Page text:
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And with that comment, Google (s goog) CIO Ben Fried kicked off his keynote at the Surge conference and shared two essential lessons for folks trying to build systems at scale. Fried’s keynote went beyond sharing his failures, though, all in an effort to help developers realize that the entire culture of IT must change.
The Industrial Age, when specialization ruled, is over, he said, and the focus should now be on having an end-to-end understanding of systems. Generalists, not specialists, are what matter when folks are trying to push the boundaries of what is possible. “We scaled up to deal with our own success and the way we scaled up was through specialization … but understanding how everything works is really important,” Fried said.
Fried described a time before his role at Google, when he led the development of a trading platform for Morgan Stanley’s high-value clients, and the series of mistakes the team made. But as he deconstructed what went wrong, he realized that one of the biggest issues was that until the product fell apart, the many, many people who helped build it had never been all in the same room before and had no real idea how the system was supposed to work. That was lesson one.
The second lesson was his realization that he and his team thought they could use smart software and some impressive infrastructure to deliver an application that would seem like a desktop app, over the less reliable and untrusted network that is the public Internet. “We made fundamentally unsolvable problems seem like solved problems,” he said. And his team believed it, until it all started unraveling.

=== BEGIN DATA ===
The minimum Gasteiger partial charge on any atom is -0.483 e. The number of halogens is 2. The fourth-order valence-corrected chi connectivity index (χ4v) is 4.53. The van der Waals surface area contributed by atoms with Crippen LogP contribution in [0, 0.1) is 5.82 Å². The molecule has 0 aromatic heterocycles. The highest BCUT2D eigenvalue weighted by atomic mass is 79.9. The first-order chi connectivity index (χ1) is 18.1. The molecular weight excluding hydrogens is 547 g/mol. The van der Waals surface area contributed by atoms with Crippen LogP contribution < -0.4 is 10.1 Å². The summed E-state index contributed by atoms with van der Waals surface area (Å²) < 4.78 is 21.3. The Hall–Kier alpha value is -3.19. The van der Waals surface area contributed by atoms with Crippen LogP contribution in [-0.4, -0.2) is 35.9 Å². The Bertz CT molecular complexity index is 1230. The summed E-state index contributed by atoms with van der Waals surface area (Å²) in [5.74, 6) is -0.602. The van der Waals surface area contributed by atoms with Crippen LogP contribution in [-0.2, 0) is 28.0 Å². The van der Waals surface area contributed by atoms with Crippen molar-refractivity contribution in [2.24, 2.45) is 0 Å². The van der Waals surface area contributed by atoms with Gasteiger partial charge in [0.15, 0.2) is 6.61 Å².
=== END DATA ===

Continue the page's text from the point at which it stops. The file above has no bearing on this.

Taken together, Fried explained that developers need to create a new culture built on general knowledge and realization that when you are building at scale, you are at the edge of the known world. Much like you would pack differently for a cruise than for an arctic exploration, those building at scale need to realize that they aren’t on the Loveboat and are instead like Admiral Byrd aiming for the North Pole. Explorers need to understand something about a lot of things so they have a sense of who to call and what to do when problems arise.
In the question and answer period that followed, Fried elaborated on these concepts, telling someone that IT generalists are probably born, not made. He said at Google, the company looks for folks that want to keep improving their skills, and even has a program to help give those people the tools to be better engineers when they find those traits in employees. He said the Google culture is one where the general engineers who understand the system have a lot of input and power, which is a cultural shift that organizations that want to build at scale should try to implement.
Finally, he emphasized that while change may be the root of all evil for a developer trying to build out complex web systems, it’s also inevitable and the reason they all have a job. Developers must expect change and adapt to it rather than assume that’s a solvable problem. The session went from disaster porn to a defining philosophy of the new developer culture, one that turns its back on the Industrial Age to embrace the webscale age.